Receiver operating characteristics (ROC) curves were built for the assessment of the diagnostic parameters for ATN and are shown in Figure 2. In the peripheral blood analysis, the area under the curve (AUC) was 0.75 (95%CI=0.56-0.94; P=0.016). In the urinary cells analysis, the AUC was 0.77 (95%CI=0.62-0.92, P=0.010). The cut-off selected for the blood samples analysis was 1.59 and the resulting parameters were sensitivity=75%; specificity=63%; positive predictive value=81%, and a negative predictive value=50% (P<0.05). For the urinary samples analysis, the cut-off selected was 2.03 and the resulting parameters were sensitivity=92%; specificity=87%; positive predictive value=90% and a negative predictive value=87% (P<0.001).

Figure 2 Receiver operating characteristic curves (ROC) of miR-142-3p expressions in the peripheral blood and urine of renal transplanted recipients. AUC: area under the curve; CI: confidence interval. 

Discussion

The understanding of the molecular basis of allograft injuries remains an important and incompletely solved issue in organ transplantation. The molecular mechanisms appear to be highly regulated and the interplay between mRNAs and miRNAs are probably crucial (24). Moreover, the discovery of noninvasive biomarkers that reflect accurately graft-related events is an unmet need in the clinical practice of organ transplantation, since the current available methods are either invasive or lack accuracy. In the present study, we evaluated the expression of miR-142-3p as a biomarker of injury in the immediate post-renal transplantation period and found that its expression was significantly increased in the peripheral blood and in the urinary sedimentary cells of patients with kidney grafts undergoing post-transplant ATN.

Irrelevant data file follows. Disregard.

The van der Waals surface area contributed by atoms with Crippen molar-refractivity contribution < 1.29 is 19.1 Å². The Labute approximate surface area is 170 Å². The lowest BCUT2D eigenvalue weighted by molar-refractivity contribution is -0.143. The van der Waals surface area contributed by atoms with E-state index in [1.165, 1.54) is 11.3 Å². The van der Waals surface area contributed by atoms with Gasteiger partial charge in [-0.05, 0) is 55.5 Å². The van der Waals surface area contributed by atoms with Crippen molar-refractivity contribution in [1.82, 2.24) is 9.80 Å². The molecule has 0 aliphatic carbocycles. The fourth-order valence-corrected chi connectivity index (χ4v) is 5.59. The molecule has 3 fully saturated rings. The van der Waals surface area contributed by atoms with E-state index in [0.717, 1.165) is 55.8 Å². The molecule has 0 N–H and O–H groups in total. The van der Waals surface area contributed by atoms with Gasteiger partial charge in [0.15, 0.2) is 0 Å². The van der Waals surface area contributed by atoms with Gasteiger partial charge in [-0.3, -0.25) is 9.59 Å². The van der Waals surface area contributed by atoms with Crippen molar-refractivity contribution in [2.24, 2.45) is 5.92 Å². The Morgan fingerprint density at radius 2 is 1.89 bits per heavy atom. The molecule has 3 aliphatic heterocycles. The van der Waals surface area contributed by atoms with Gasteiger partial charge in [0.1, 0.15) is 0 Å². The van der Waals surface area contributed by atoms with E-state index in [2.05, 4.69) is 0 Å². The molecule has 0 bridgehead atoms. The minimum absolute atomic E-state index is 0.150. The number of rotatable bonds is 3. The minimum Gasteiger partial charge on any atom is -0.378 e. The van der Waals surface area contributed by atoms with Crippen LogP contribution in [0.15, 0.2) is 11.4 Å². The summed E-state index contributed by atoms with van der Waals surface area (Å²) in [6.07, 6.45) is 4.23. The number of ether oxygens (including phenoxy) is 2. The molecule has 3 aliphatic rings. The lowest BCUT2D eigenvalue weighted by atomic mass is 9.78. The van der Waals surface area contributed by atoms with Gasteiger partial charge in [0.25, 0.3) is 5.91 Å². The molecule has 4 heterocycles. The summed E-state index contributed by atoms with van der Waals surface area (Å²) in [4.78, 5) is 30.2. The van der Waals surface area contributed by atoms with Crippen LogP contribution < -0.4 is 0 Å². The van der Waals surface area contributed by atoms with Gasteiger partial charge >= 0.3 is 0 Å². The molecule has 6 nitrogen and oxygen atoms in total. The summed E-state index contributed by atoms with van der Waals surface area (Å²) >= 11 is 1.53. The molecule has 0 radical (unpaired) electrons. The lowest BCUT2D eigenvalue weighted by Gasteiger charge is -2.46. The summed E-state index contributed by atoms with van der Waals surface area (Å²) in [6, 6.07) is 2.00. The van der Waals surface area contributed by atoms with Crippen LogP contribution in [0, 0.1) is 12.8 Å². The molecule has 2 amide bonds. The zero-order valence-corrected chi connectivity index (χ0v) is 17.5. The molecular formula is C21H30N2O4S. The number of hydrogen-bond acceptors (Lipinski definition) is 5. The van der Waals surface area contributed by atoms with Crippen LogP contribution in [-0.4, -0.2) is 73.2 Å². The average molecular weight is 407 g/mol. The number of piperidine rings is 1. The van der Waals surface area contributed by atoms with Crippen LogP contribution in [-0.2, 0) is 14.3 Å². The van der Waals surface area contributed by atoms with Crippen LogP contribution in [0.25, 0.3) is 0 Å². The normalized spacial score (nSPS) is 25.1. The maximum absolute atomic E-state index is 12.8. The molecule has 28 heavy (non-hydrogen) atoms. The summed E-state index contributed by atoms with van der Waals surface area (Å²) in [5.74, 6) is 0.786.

In the last decade, miRNAs were studied as biomarkers in renal transplantation (25). Over time, a number of reports have suggested their usefulness as potential noninvasive biomarkers of acute rejection in the peripheral blood and in the urine (26). Also, miRNAs expression has been studied in other post-transplant conditions, such as chronic graft dysfunction, acute pyelonephritis, BK virus nephropathy and operational tolerance (27 2829). In many of these studies, specific miRNAs were uncovered by analysis in high throughput platforms and validated by PCR techniques. The above studies lead to the notion that these molecules might become useful biomarkers of specific clinical conditions after organ transplantation.